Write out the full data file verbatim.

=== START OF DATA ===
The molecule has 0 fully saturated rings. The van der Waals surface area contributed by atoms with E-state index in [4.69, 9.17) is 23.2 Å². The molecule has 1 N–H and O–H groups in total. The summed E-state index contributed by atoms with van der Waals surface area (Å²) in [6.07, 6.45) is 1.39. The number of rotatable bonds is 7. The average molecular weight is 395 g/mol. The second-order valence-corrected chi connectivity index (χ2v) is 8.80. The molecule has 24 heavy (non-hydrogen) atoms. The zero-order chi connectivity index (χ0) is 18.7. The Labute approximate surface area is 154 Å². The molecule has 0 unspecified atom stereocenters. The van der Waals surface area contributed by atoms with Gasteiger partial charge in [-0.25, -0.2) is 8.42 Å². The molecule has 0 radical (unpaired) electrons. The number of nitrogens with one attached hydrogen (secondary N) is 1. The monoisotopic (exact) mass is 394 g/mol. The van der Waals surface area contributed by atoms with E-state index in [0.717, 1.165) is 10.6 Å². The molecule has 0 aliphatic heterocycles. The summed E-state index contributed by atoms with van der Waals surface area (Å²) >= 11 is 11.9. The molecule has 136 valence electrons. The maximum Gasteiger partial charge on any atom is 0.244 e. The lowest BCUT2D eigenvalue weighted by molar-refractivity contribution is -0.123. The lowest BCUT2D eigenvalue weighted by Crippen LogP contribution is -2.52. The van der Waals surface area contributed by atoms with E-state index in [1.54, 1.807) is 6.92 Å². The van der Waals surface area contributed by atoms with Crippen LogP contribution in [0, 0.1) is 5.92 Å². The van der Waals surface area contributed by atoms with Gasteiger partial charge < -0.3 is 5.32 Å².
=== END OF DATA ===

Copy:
The molecule has 0 fully saturated rings. The van der Waals surface area contributed by atoms with E-state index in [4.69, 9.17) is 23.2 Å². The molecule has 1 N–H and O–H groups in total. The summed E-state index contributed by atoms with van der Waals surface area (Å²) in [6.07, 6.45) is 1.39. The number of rotatable bonds is 7. The average molecular weight is 395 g/mol. The second-order valence-corrected chi connectivity index (χ2v) is 8.80. The molecule has 24 heavy (non-hydrogen) atoms. The zero-order chi connectivity index (χ0) is 18.7. The Labute approximate surface area is 154 Å². The molecule has 0 unspecified atom stereocenters. The van der Waals surface area contributed by atoms with Gasteiger partial charge in [-0.25, -0.2) is 8.42 Å². The molecule has 0 radical (unpaired) electrons. The number of nitrogens with one attached hydrogen (secondary N) is 1. The monoisotopic (exact) mass is 394 g/mol. The van der Waals surface area contributed by atoms with E-state index in [0.717, 1.165) is 10.6 Å². The molecule has 0 aliphatic heterocycles. The summed E-state index contributed by atoms with van der Waals surface area (Å²) >= 11 is 11.9. The molecule has 136 valence electrons. The maximum Gasteiger partial charge on any atom is 0.244 e. The lowest BCUT2D eigenvalue weighted by molar-refractivity contribution is -0.123. The lowest BCUT2D eigenvalue weighted by Crippen LogP contribution is -2.52. The van der Waals surface area contributed by atoms with E-state index in [1.54, 1.807) is 6.92 Å². The van der Waals surface area contributed by atoms with Crippen LogP contribution in [0, 0.1) is 5.92 Å². The van der Waals surface area contributed by atoms with Gasteiger partial charge < -0.3 is 5.32 Å².